Resource Management

Prescribed Burning 512 x 292

To help plants and wildlife, refuge staff use a variety of habitat management techniques to maintain, recover or enhance plant and wildlife values.   

Learn more about resource management on Bowdoin NWR and the Complex in our CCP. 

  • Wetland Management


    The history of wetland management on Bowdoin NWR starts with the authorization of the Milk River Project in 1903....

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  • Upland Management


    The Bowdoin NWR actively manages uplands through the use of grazing, fire, and mowing/haying....

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  • Invasive and Non-native Species Management


    The US Fish and Wildlife Service works to control invasive species through various means, these species are very hardy, spread rapidly, and easily out-compete the more vulnerable native plant species....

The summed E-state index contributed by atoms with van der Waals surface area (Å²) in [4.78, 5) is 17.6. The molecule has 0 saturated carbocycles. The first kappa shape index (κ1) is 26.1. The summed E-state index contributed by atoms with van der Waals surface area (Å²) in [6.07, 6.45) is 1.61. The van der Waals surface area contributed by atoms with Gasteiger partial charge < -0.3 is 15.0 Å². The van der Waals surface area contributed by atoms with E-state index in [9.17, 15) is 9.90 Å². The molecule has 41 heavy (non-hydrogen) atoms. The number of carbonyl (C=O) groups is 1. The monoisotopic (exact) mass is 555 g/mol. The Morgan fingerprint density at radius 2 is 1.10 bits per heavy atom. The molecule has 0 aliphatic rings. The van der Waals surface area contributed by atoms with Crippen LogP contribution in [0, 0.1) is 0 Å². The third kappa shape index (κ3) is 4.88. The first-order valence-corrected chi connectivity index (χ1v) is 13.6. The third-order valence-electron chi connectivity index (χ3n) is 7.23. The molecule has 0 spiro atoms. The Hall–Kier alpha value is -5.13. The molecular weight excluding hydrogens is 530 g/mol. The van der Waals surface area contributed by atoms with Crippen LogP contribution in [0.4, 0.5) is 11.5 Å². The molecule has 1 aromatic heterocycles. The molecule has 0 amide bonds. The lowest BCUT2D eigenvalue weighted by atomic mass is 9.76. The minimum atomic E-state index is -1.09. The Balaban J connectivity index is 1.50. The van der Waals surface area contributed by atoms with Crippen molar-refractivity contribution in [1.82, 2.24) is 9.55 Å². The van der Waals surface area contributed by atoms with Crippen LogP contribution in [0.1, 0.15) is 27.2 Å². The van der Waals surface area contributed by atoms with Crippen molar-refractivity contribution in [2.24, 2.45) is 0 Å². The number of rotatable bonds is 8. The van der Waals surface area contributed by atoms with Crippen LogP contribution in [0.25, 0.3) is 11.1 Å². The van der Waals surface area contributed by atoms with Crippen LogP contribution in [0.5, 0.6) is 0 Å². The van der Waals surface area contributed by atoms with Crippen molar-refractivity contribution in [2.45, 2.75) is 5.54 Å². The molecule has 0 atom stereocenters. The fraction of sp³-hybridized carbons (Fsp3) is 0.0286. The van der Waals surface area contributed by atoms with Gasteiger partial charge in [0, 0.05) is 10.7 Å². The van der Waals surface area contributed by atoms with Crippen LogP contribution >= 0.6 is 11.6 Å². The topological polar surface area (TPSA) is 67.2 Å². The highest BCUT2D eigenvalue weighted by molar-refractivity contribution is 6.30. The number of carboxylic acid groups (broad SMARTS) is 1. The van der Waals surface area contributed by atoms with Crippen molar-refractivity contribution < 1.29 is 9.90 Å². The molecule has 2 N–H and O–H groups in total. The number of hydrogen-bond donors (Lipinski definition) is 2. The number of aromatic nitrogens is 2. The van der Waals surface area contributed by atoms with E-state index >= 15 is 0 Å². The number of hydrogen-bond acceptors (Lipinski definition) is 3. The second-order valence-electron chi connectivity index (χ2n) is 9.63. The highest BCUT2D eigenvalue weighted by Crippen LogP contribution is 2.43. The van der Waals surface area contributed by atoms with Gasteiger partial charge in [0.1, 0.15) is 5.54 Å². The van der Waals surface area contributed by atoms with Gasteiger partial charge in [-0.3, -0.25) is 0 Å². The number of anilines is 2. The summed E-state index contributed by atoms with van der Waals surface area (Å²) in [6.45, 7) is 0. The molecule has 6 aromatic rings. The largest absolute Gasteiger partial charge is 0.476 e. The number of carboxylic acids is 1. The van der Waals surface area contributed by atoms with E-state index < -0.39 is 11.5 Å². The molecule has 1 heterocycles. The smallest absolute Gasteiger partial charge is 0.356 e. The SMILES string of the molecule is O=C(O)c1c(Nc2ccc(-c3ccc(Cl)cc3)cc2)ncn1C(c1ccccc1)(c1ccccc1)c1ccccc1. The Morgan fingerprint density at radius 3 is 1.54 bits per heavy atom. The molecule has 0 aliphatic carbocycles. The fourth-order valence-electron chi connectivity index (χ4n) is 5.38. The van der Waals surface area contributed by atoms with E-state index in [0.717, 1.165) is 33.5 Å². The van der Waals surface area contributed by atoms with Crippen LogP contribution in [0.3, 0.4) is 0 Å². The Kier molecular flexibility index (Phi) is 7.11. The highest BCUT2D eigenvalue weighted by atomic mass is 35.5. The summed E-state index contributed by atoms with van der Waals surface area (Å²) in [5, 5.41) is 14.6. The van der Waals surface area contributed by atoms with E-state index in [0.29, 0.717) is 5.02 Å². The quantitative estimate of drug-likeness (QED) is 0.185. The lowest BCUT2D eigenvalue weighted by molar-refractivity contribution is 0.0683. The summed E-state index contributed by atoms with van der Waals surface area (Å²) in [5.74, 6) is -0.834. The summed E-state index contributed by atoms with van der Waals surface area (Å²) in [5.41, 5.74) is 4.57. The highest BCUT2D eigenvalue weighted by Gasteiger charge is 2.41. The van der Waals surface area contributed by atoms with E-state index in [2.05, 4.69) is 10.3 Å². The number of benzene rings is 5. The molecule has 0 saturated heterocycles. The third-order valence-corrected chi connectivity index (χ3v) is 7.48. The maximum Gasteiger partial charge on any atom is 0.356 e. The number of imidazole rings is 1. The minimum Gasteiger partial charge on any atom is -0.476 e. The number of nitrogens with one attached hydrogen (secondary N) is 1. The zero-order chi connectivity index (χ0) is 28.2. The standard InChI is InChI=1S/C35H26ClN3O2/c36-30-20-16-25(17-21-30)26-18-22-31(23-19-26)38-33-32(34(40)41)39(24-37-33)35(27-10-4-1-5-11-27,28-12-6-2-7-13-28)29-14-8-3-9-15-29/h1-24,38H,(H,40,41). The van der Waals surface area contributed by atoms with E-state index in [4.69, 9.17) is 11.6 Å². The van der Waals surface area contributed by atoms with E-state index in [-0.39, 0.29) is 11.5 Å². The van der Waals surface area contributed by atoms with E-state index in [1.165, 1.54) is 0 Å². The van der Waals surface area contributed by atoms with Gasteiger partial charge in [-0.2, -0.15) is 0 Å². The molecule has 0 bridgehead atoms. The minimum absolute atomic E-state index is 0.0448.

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  • Trapping Occurs on this Refuge

    Trapping is a wildlife management tool used on some national wildlife refuges. Trapping may be used to protect endangered and threatened species or migratory birds or to control certain wildlife populations. The U.S. Fish and Wildlife Service also views trapping as a legitimate recreational and economic activity when there are harvestable surpluses of fur-bearing mammals. Outside of Alaska, refuges that permit trapping as a recreational use may require trappers to obtain a refuge special use permit. Signs are posted on refuges where trapping occurs. Contact the refuge manager for specific regulations.